Tragedy of the commons

The saga of our great Bellandur Lake system.

Once upon a time, there was Dakshina Pinakini or Ponnaiyar river, an old perennial waterbody, with lush vegetation on its banks and beautiful temples. Sangam literature talks of this lifeline of livelihoods and culture. This Pinakini was fed by water gathered by the Great Lake of Bellandur.

A breathtakingly beautiful glimpse Bellandur Lake's glory is seen in a series of photos taken by Praveen Singh in 1989. Bellandur in its happy days was rainfed by its three lakes upstream and its dream catchment area of 37,000 acres,

It is now gasping to survive, clearly seen in the juxtaposed photos shot by Praveen from the same place and angle. All that is left of it today is a shrunken catchment area, disappearing wetlands and the lake itself an unbelievable toxic mess that flows into Varthur lake and lands into the Dakshina Pinakini river. The old river Dakshina Pinakini does not exist anymore. Only some of Bengaluru's sewage enters this river through Varthur Lake and other channels.

You will be surprised to know that long time ago, we had some sensible administrators who interestingly thought about Bellandur Lake and we find the earliest mention of "plans to conserve Bellandur Lake" in the city's Master Plan of 1965.

But 50 years have passed since then, and governance seems to have failed. Today, we still have no scientific “vision for the city” put together with “people's inputs” that feed into a comprehensive Master Plan for our city.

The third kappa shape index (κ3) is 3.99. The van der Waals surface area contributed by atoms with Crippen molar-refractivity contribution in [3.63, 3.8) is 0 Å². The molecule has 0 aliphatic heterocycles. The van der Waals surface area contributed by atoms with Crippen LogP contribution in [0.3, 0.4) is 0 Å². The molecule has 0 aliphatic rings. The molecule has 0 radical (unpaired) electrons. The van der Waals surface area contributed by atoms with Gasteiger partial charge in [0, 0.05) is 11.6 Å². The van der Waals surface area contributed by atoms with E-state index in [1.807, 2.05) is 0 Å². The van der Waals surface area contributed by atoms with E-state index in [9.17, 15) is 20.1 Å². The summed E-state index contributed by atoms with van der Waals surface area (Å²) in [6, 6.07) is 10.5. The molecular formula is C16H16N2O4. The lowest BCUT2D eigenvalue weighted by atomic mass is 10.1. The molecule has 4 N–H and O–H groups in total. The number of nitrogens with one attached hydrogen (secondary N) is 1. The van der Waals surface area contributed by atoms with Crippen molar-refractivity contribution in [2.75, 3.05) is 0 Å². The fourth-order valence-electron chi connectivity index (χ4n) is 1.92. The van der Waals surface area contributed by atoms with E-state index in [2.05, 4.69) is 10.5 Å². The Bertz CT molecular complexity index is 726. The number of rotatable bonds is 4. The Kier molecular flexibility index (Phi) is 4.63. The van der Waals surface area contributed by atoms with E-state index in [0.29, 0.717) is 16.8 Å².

The real estate boom of 2007 and Bellandur region's inclusion into the city municipal limits made the great Bellandur Lake system the sorriest example of “tragedy of commons”.

It now represents all that has scourged our city's common resources. Resources that are meant for everyone are being overexploited by the burgeoning population and sadly, no one in particular, either society or individual, is taking responsibility for the loss. This has led to a terrible mess with the lives of a large number of people who depend on these resources being jeopardised. We can no longer afford to ignore this ecocide.

We still see the bureaucracy and political class in suspended animation and the general public remaining mute spectators. At least now, we should talk of our moral obligation as citizens. We should unite and work towards Collective Responsibility and become those who “watch the watchmen”. We should enforce the rule of law to ensure that this great city and its people survive.

( Source : Deccan Chronicle. )
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